Vaimoana Tapaleao is the New Zealand Herald's Pacific Affairs and People reporter.

Betham helps teens aim for a better, fitter life

Monty Betham says he faced problems with his weight as a child. Photo / Dean Purcell
Monty Betham says he faced problems with his weight as a child. Photo / Dean Purcell

Rugby league legend Monty Betham is working hard to give youngsters battling obesity a second chance.

The former Warriors captain has been running courses for the past five years to help teenagers fight obesity as part of the Steps For Life Foundation he started a few years ago.

Three courses are held during the year, with 10 to 15 young people aged 13 to 19 taking part.

Up to 70 teenagers have gone through the programme and now a new intake of recruits are up for the challenge.

"It empowers the kids, and the parents as well, and they feel that power - they believe they can lose the weight and aim for a better life," Betham said yesterday.

The course includes a number of components, including exercise, nutrition and learning how to cook healthily.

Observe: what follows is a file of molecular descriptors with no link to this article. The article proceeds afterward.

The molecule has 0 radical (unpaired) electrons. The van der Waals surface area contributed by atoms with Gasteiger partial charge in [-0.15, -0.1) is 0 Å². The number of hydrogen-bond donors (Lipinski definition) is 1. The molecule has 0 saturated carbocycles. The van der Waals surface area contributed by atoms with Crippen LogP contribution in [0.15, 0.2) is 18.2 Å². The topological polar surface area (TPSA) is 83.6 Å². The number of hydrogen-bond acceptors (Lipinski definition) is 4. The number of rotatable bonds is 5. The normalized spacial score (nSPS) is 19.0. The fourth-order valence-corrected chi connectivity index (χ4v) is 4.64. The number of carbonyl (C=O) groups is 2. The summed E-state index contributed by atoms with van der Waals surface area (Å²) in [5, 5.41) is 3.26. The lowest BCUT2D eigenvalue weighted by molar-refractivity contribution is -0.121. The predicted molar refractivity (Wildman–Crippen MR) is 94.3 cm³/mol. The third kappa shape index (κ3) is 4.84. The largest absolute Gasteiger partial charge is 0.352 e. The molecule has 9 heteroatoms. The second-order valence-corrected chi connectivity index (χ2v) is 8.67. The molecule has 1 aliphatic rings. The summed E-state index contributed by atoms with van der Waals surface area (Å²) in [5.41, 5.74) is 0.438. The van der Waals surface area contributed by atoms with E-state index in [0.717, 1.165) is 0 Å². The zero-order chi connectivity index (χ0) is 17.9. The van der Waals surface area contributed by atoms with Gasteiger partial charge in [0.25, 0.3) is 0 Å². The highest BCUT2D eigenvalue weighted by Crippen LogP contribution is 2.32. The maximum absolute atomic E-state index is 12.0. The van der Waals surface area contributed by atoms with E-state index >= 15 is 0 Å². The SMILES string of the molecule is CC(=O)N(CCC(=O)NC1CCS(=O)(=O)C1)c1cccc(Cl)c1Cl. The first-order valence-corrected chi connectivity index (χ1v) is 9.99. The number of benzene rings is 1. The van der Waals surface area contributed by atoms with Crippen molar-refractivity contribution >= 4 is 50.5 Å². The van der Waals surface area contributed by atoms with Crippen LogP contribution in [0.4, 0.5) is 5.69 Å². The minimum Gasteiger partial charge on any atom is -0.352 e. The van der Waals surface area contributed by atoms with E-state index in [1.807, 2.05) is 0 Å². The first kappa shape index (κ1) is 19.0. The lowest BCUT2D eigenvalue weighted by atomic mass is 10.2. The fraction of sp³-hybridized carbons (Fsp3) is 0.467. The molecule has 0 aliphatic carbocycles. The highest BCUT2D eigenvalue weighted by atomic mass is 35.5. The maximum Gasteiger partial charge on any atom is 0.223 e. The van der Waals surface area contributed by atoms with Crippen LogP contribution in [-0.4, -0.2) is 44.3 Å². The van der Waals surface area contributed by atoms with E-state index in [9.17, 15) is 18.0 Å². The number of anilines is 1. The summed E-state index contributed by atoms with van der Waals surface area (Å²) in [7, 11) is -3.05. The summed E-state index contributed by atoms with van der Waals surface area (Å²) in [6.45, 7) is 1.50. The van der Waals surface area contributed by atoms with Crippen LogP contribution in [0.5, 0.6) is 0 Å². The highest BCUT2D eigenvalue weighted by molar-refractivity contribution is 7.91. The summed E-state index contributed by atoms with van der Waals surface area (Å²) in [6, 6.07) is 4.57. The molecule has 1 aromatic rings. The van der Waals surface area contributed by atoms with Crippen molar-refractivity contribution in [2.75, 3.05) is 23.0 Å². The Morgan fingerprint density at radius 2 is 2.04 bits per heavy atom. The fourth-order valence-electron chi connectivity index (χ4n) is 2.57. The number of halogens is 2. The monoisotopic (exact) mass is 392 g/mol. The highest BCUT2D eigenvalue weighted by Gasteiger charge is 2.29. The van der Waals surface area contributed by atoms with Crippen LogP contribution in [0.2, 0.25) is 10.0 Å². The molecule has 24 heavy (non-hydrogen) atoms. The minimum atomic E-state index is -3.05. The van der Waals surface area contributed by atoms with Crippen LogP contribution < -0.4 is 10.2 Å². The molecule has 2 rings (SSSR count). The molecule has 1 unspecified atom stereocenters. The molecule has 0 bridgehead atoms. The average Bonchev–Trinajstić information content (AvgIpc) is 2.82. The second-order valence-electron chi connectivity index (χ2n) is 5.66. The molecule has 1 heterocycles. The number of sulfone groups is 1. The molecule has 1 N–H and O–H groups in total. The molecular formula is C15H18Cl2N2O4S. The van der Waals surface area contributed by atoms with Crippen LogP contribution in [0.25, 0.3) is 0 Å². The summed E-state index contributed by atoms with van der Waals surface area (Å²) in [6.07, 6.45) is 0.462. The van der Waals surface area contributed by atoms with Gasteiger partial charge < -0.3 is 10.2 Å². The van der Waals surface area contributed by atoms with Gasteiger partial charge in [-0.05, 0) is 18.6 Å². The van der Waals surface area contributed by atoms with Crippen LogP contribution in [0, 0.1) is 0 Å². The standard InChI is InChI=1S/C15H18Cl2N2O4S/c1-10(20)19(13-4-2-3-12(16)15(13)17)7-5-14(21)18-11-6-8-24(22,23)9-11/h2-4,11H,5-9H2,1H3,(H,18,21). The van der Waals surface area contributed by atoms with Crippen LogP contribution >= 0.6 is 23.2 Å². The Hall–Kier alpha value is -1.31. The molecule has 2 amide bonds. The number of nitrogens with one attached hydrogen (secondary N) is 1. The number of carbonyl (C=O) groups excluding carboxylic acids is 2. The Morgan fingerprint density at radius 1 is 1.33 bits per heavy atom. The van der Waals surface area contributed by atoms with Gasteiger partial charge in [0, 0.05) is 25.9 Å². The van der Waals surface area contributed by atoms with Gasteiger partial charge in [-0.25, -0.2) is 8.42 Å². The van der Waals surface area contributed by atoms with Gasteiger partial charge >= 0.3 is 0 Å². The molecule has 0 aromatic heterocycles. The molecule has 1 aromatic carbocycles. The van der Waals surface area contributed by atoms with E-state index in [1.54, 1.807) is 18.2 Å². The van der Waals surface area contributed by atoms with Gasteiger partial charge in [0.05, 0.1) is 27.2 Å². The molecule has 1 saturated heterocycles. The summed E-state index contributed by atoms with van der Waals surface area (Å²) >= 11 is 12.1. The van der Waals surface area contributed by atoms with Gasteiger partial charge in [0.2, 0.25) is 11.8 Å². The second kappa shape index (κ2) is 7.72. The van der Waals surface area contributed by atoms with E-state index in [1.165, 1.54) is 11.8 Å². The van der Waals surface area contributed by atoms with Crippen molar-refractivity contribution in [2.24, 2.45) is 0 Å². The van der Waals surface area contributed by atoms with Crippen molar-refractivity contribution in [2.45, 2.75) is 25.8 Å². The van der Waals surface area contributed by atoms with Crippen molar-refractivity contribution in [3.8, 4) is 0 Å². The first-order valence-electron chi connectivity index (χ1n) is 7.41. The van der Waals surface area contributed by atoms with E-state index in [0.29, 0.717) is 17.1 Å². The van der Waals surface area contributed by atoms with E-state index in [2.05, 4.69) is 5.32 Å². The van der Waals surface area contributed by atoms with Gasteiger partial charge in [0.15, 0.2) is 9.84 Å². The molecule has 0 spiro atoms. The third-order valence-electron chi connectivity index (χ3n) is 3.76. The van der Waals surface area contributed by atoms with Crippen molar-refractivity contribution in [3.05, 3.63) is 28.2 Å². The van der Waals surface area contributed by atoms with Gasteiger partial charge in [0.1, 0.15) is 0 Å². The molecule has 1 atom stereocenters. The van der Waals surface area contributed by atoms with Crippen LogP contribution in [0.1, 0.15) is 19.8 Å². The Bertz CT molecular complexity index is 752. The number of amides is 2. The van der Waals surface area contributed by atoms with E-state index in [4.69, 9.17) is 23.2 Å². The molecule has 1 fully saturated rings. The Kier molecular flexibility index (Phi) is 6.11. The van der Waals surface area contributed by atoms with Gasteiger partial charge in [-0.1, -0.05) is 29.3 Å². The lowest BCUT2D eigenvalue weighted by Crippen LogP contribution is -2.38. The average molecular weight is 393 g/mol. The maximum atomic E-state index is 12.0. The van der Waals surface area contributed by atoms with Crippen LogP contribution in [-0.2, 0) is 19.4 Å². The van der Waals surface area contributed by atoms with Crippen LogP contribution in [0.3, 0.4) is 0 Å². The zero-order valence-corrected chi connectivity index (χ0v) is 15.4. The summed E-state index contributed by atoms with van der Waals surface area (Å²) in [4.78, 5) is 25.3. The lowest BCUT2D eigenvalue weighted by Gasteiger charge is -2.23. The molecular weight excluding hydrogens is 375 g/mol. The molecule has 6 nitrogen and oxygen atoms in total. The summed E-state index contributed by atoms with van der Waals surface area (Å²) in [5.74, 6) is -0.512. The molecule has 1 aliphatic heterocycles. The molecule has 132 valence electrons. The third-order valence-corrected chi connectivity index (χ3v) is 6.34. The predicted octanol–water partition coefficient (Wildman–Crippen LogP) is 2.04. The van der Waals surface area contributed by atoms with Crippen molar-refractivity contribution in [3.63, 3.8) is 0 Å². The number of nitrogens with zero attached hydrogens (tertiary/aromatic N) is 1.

Many of the participants - who come from around the country - had grown up loving certain kinds of foods, he said. The course helped change attitudes when it came to eating those foods.

"We get kids coming in who love their chop suey and spaghetti bolognese and all that stuff. But they've only eaten it a certain way. We teach them how to cook things in a healthier way and it's teaching parents, too."

The former rugby league star and professional boxer said the courses were something he had always wanted to do, given he also faced problems with his weight as achild.

"I was really overweight when I was a little kid. But then I got into karate and other sports and just went from there. I'm really passionate about this cause because I want to see kids doing better for themselves."

Betham's sister and chief executive of Steps For Life, Chante Betham-Spencer, said those who signed up for the course did so for a variety of reasons.

Many youngsters admitted they did not want to die early, while others simply wanted to play a game of touch rugby with their mates and not get puffed out.

"For other kids, they just want to walk into a mall and be able to buy something that fits."

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